09 November 2017
The Retreat by Sam Bain
The Park Theatre
reviewed by Adam McCormack.
Have you ever really wanted to get away from it all; to cleanse yourself of all emotional baggage? Luke (Samuel Anderson) is attempting to do just this by entering a three-month Buddhist retreat in a remote part of Scotland – and he really does have a lot of baggage. Despite a successful, high-earning career in the City, his world has imploded. Luke has gone off the rails, losing his job and his partner, and has decided that there is no going back. He has resolved to sell his expensive flat and give all of the money to the organisation running the retreat. However, two factors stand in the way of this. First, his manipulative, profane and obnoxious older brother Tony is determined that he returns to London. Is this because he fears losing the only close family member he has, given that they were orphaned some years ago, or is it because he is entirely dependent on Luke for giving him somewhere to live? The other issue surrounds Tara (Yasmine Akram) who runs the retreat: is she really interested in Luke’s spiritual well being or just after his money – without which the centre will fail? We also have to question Luke’s motivations, given that he is clearly attracted to Tara.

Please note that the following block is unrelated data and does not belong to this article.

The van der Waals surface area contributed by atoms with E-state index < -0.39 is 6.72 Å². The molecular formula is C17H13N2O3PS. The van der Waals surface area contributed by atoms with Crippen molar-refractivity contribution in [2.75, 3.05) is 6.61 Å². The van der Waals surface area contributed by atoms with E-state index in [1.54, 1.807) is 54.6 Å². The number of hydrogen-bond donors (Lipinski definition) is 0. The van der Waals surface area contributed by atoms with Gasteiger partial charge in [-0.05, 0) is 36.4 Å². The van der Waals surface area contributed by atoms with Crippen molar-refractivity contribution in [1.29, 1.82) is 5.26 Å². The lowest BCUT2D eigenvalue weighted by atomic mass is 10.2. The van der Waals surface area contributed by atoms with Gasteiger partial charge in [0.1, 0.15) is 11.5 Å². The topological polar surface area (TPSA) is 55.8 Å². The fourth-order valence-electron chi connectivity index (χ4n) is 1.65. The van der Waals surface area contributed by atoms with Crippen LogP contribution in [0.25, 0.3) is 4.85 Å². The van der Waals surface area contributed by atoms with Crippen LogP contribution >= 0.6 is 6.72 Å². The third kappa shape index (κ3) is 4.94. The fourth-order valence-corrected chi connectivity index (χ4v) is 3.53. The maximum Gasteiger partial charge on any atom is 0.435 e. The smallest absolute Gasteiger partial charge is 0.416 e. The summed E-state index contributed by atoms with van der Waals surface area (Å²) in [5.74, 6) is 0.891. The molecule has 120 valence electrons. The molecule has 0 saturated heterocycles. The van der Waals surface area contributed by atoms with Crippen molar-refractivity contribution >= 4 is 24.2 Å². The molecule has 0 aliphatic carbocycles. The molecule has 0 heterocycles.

Fans of Peep Show will know that Sam Bain writes exceptionally funny dialogue and he does not disappoint in this new play. He captures all of the modern twists of existential angst, with three very talented actors (under the direction of Kathy Burke) delivering crackling dialogue with perfect comic timing. Given this, it seems strange to say that the production does not quite work. The storyline is promising, with a lot to say about modern stress and dependency, but one is left feeling that the message would be better explored as a sitcom. There is so much to fit into a 90-minute one-act play that there is barely time to consider the relevance of the banter before the storyline gallops ahead of itself. The characters of Luke and Tony get a reasonable examination, but brevity leaves that of Tara as somewhat 2-dimensional, despite Akram’s admirable efforts. Nevertheless, it still makes for a highly entertaining evening, with no shortage of laughs.